3.Sustainable taxation

Sustainable framework conditions should aim to promote sustainable activities and discourage non-sustainable ones. Sustainable taxation and a circular industrial economy are one way to encourage an optimal use of resources in the economy, fulfilling these objectives. In the past, taxes on labour were often introduced to finance wars, but once introduced stayed on after the war had ended. Taxation has also been used to increase regional or national competitiveness, resulting in big differences in the taxation policies of EU Member States. The foundation documents of the European Union stated that taxation was to remain in the remit of its Member States, not the European Commission or Parliament. Taxation is only one, but a key factor to accelerate the shift from a linear industrial economy focused on throughput and measured in GDP, to a sustainable circular industrial economy measured in its capability to maintain the quality and quantity of stocks. The speed to make today’s throughput economy circular is strongly influenced by appropriate taxation policies. Sustainable taxation can even move into the driver seat of the economy if the facets of sustainability are understood.

All sustainable strategies have in common the objectives of loss prevention and waste prevention, but differ according to:

  • natural resources: sustainable production and consumption of food – “one cannot eat a sandwich twice but make sure it gets eaten once” – and of energy – “energy savings are the cheapest form of energy”, Water is a potentially circular exception, witness Singapore’s NEWater policy.
  • manufactured objects: sustainable production, use and reuse of infrastructure, buildings and physical objects, called the era of ‘R’, is governed by the owner-users of objects and their motivation to reuse, refill, repair, remanufacture and technologically upgrade their belongings,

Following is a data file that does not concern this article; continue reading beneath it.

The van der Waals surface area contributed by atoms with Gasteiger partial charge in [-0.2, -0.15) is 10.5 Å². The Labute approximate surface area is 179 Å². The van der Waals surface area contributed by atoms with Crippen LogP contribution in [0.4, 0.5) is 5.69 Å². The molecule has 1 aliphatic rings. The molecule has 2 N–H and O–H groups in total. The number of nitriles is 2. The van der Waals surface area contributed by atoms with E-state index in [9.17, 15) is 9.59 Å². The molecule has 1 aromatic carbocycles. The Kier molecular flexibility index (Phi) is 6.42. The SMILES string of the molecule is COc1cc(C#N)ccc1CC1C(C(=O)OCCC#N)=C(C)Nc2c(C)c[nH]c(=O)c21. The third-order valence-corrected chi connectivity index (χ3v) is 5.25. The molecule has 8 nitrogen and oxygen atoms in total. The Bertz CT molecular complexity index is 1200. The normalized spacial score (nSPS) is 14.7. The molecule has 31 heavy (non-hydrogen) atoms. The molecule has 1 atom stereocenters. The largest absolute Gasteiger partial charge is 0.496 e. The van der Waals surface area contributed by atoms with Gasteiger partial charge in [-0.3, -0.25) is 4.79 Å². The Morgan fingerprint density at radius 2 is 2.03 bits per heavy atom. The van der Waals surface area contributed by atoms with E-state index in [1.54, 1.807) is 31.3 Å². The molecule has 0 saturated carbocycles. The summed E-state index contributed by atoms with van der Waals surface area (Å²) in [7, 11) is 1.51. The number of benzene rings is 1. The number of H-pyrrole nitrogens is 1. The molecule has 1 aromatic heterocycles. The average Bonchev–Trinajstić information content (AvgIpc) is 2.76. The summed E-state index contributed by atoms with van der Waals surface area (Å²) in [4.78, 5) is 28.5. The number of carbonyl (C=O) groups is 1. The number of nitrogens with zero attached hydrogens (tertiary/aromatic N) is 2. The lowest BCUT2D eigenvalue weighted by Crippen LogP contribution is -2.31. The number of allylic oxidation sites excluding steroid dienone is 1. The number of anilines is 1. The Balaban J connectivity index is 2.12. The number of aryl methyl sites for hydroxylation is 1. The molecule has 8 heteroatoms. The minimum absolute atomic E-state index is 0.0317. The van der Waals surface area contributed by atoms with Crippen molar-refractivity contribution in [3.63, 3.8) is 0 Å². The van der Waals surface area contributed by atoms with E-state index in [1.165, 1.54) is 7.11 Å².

• anthropogenic materials: recovering spent atoms and molecules for reuse, called the era of ‘D’, is controlled by the last owners of objects and their motivation to de-link end-of service-life materials in order to recover pure atoms and molecules for reuse.

A special case is the Performance Economy [5], also called a “functional service economy”, which makes objects and materials available as a service. This implies retaining ownership and liability over the full service-life of objects and materials and enables exploiting both sufficiency and efficacity opportunities inherent in the Performance Economy. ‘Selling more function using less resources over longer time periods’ now becomes the most profitable sustainable business model. The related internalization of all costs of risk and waste leads to the development of prevention measures to increase corporate profits. Examples are:

  • energy efficiency in lighting, heating and cooling as a Service, water saving strategies (drip irrigation) and food as a service (restaurants and take-aways),
  • public transport and taxis, hotels, rental and ‘pay per use’ services such as the operational leasing of aircraft, textiles, turbines, manufacturing equipment.

Circularity is the backbone of sustainability. The activities of the circular and circular industrial economy have in common that, with regard to

  • social sustainability, they:
    • create local skilled and varied job opportunities in service-life extension activities,
    • provide objects technically as good as new at affordable prices to people in need,
    • enable maintaining the skill base of past technologies (materials, mechanical and electro-mechanical objects) and thus society’s technical heritage,
    • increase societal resilience.
  • environmental sustainability, they:
    • prevent waste and reduce consumption of virgin resource: doubling the servicelife of objects cuts in half both production and end-of-service-life volumes,
    • preserve the resources spent in producing and distributing, and now embodied in, manufactured objects, notably CO2 emissions, water and electricity,
    • greatly reduce the need for packaging and long-distance transport of goods.